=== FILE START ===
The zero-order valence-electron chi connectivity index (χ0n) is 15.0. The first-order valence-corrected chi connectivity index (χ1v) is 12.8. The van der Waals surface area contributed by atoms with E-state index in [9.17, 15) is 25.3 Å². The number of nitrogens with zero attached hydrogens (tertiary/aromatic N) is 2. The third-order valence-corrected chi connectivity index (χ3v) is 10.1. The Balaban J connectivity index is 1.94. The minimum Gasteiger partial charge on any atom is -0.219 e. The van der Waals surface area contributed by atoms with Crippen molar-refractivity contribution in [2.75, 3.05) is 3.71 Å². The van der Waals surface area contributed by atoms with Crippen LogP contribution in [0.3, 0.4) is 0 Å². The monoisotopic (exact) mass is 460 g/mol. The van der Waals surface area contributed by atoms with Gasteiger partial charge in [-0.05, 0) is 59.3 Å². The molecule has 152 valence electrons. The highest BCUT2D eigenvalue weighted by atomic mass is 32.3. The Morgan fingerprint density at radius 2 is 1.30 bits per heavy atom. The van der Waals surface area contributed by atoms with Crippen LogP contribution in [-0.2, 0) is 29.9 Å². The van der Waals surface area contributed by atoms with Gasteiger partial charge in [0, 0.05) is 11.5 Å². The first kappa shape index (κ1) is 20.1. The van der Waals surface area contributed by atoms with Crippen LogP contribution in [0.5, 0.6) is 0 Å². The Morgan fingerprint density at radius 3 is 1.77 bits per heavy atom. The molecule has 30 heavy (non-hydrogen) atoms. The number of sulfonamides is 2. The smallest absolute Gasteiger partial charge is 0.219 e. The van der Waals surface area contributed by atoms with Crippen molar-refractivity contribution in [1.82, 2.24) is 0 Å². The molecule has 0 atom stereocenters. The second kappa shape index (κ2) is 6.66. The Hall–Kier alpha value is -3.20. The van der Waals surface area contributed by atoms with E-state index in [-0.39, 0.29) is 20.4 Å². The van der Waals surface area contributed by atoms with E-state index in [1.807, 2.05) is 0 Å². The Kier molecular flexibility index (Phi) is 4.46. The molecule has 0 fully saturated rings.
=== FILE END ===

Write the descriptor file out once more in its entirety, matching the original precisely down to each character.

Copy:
The zero-order valence-electron chi connectivity index (χ0n) is 15.0. The first-order valence-corrected chi connectivity index (χ1v) is 12.8. The van der Waals surface area contributed by atoms with E-state index in [9.17, 15) is 25.3 Å². The number of nitrogens with zero attached hydrogens (tertiary/aromatic N) is 2. The third-order valence-corrected chi connectivity index (χ3v) is 10.1. The Balaban J connectivity index is 1.94. The minimum Gasteiger partial charge on any atom is -0.219 e. The van der Waals surface area contributed by atoms with Crippen molar-refractivity contribution in [2.75, 3.05) is 3.71 Å². The van der Waals surface area contributed by atoms with Crippen LogP contribution in [0.3, 0.4) is 0 Å². The monoisotopic (exact) mass is 460 g/mol. The van der Waals surface area contributed by atoms with Gasteiger partial charge in [-0.05, 0) is 59.3 Å². The molecule has 152 valence electrons. The highest BCUT2D eigenvalue weighted by atomic mass is 32.3. The Morgan fingerprint density at radius 2 is 1.30 bits per heavy atom. The van der Waals surface area contributed by atoms with Crippen LogP contribution in [-0.2, 0) is 29.9 Å². The van der Waals surface area contributed by atoms with Gasteiger partial charge in [0, 0.05) is 11.5 Å². The first kappa shape index (κ1) is 20.1. The van der Waals surface area contributed by atoms with Crippen LogP contribution in [0.5, 0.6) is 0 Å². The Morgan fingerprint density at radius 3 is 1.77 bits per heavy atom. The molecule has 30 heavy (non-hydrogen) atoms. The number of sulfonamides is 2. The smallest absolute Gasteiger partial charge is 0.219 e. The van der Waals surface area contributed by atoms with Crippen molar-refractivity contribution in [1.82, 2.24) is 0 Å². The molecule has 0 atom stereocenters. The second kappa shape index (κ2) is 6.66. The Hall–Kier alpha value is -3.20. The van der Waals surface area contributed by atoms with E-state index in [-0.39, 0.29) is 20.4 Å². The van der Waals surface area contributed by atoms with E-state index in [1.807, 2.05) is 0 Å². The Kier molecular flexibility index (Phi) is 4.46. The molecule has 0 fully saturated rings.